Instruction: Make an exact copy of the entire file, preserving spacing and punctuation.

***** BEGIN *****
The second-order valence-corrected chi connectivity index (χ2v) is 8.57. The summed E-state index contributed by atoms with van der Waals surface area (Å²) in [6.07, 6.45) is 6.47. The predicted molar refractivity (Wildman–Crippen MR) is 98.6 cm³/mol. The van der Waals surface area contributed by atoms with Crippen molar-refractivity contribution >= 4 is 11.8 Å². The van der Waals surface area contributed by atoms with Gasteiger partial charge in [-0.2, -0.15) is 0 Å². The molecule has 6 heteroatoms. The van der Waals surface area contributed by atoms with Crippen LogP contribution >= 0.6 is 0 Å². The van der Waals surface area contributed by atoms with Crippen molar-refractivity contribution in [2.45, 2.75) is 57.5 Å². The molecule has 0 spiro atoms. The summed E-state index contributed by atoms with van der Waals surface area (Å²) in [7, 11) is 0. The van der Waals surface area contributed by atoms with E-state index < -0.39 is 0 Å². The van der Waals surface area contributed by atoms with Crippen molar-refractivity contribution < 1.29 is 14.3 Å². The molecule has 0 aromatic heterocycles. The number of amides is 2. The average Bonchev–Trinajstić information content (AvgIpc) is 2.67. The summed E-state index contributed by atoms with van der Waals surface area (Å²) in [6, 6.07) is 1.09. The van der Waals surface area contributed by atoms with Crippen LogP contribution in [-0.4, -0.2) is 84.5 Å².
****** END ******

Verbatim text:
The second-order valence-corrected chi connectivity index (χ2v) is 8.57. The summed E-state index contributed by atoms with van der Waals surface area (Å²) in [6.07, 6.45) is 6.47. The predicted molar refractivity (Wildman–Crippen MR) is 98.6 cm³/mol. The van der Waals surface area contributed by atoms with Crippen molar-refractivity contribution >= 4 is 11.8 Å². The van der Waals surface area contributed by atoms with Gasteiger partial charge in [-0.2, -0.15) is 0 Å². The molecule has 6 heteroatoms. The van der Waals surface area contributed by atoms with Crippen LogP contribution >= 0.6 is 0 Å². The van der Waals surface area contributed by atoms with Crippen molar-refractivity contribution in [2.45, 2.75) is 57.5 Å². The molecule has 0 spiro atoms. The summed E-state index contributed by atoms with van der Waals surface area (Å²) in [7, 11) is 0. The van der Waals surface area contributed by atoms with E-state index < -0.39 is 0 Å². The van der Waals surface area contributed by atoms with Crippen molar-refractivity contribution < 1.29 is 14.3 Å². The molecule has 0 aromatic heterocycles. The number of amides is 2. The average Bonchev–Trinajstić information content (AvgIpc) is 2.67. The summed E-state index contributed by atoms with van der Waals surface area (Å²) in [6, 6.07) is 1.09. The van der Waals surface area contributed by atoms with Crippen LogP contribution in [-0.4, -0.2) is 84.5 Å².